Originally Posted by Joe Bloggs
Not if it causes judder/strobing/other artefacts.
1. There's no visible judder at the framerates we're talking about, as long as it's full framerate (e.g. 75fps@75Hz).
2. There is no other artifacts. It has far less artifacts than the best plasma and DLP displays.
No plasma-style contouring. No DLP-style temporal dithering. CRT-clarity motion.
3. Motion blur is a much, much, much, much bigger problem for VR
-- Display spans your vision. Bigger FOV = easier to see motion blur.
-- Display is really close to vision. Easier to see motion blur.
-- Head turning creates image panning. Panning is a motion blur problem on many displays.
-- Mere medium speed head turning creates fast panning going at 2000 pixels/second through 4000 pixels/second (more than one screenwidth per second). Amplified motion blur. Ouch.
-- Panning situations occur quite often. You can read this screen even when you rotate your head around. This causes artifacts on displays other than clean artifact-free low-persistence displays such as the DK2. But in real life, you can still read this physical text even when you're rotating/moving/shaking your head around, while reading this text.
-- All the above situations amplify the type of motion blurring seen at www.testufo.com/eyetracking
Yes, the main issue with DK2 is the screendoor effect of the Pentile, but there are zero motion artifacts -- it looks sharp and fast similar to a CRT with no contouring and temporal dithering artifacts or rainbowing. The disappearance of motion blur is massively far by the lesser of evil, since the alternative is massive nausea/dizziness of avoiding high-persistence. On the DK2, trying to read text on walls while shaky or moving head around, is perfectly crisp, smooth, butter, less-nauseating, less-dizzying. From what I saw, motion in the DK2 is "perfect-smooth" zero blur like a butter-smooth Super Mario Brothers panning (while Mario running) on a Nintendo on a CRT
-- there's zero motion blur, zero stutter, zero judder -- and you don't have any plasma-like artifacts or DLP-like artifacts at all! (This is assuming the game ran at 75 frames per second, the refresh rate of the low-persistence mode). There was the screendoor, but it paled in comparision to the motion blur being virtually gone (pun intended).
On the Oculus Rift, pans are CRT sharp like Nintendo Super Mario panning, or a 60fps Sega arcade CRT game, or zero-blur sports motion on a CRT -- any blur-free display motion. The Rfit DK2 handles motion better than a plasma and DLP. For motion handling it beats even the good Panasonic plasmas. It's already shown that lower persistence massively more important for the VR use case scenario.
Look at the interviews in places like Popular Mechanics
, Palmer (of Oculus) has said:
Palmer Luckey, of Oculus
"...You couldn’t have a made a low-persistence VR headset five years ago at all and certainly not well. It’s going to be mandatory for a good VR experience going into the future until we can get displays that run so fast that a single full-persistence frame is as short as our low-persistence flash. You’d need to get up to 1000 frames per second to do that. Until we have 1000 Hz displays, 1000 fps rendering, and some hypothetical, crazy video link with hundreds of more bandwidth than HDMI, we’re going to be stuck with other solutions."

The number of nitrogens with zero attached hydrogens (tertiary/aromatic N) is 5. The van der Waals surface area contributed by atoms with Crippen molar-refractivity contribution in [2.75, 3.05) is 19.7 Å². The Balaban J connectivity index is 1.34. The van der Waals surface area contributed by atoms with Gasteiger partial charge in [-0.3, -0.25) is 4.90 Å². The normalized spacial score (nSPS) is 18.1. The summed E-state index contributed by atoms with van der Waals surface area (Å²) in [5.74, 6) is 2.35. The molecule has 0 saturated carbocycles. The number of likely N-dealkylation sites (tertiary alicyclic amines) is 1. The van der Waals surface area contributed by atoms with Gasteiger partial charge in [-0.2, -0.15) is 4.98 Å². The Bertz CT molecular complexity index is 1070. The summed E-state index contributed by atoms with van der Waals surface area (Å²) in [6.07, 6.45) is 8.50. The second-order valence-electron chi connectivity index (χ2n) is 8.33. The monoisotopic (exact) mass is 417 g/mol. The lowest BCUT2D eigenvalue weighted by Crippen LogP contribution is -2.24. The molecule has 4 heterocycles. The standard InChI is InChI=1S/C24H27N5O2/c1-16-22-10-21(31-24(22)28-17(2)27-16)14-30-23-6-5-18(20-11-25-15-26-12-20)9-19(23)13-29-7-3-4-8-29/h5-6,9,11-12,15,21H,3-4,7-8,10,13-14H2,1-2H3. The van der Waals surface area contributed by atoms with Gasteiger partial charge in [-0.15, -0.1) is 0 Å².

To try to reduce 90% persistence via DLP (e.g. ~16.7ms down to ~1.7ms, you will be losing 90% of temporal dithering resolution, creating color artifacting issues. I do not think DLP is the ideal technology for VR, as a result. It's probably perfectly fine for slower VR, but none of the fast-motion VR stuff where you might suddenly turn your head around. One could improve this by using full persistence and temporal dithering over multiple frames with DLP -- which would still improve things. But even just targetting 2ms = 1/500sec persistence = requires 500fps@500Hz in order to avoid impulse-driving techniques. This isn't practical on today's GPUs so "purer" impulse technologies such as CRT or rolling-scan OLED (the tech closest to CRT quality) is currently required to achieve the zero-stutter, zero-blur, zero-contouring, zero-temporals experience (at this time).
Enough said. It was obviously a lot dizzying to be shaking my head around (causing the screen to go wild with panning motion) while wearing the Oculus DK2 -- and I could still read small text on signs on the virtual walls. Imagine continuing to stare at this text while nodding your head left/right fast. You can still read the screen. Now try to do it virtually (with a VR headset), read small text displayed on a wall or similar, while nodding your head left/right very fast (which creates panning back-and-forth). Try that with ANY other virtual reality headset. Ouch. But try it with Oculus Rift DK2, and viola -- it feels far more natural.
there wasn't any judder or motion blur during the framerate-equalling-refreshrate situation (75fps@75Hz). Felt far more immersive, as a result, despite the texture of the screen pixel structure. The lack of VR nausea/dizziness during fast-head-turning -- is something I've never seen before in any virtual reality headset . Something that eliminated the nauseating experience found on other older VR headsets I've tried five and ten years ago.
I have to totally agree with Palmer -- he is right that the elimination of motion blur makes VR far more immersive, because of the bullet points I listed above. Motion blur problem is massively amplified during VR situations, and many companies do not understand this as well as people like Palmer Luckey/John Carmack/Michael Abrash/Myself/Blur Busters.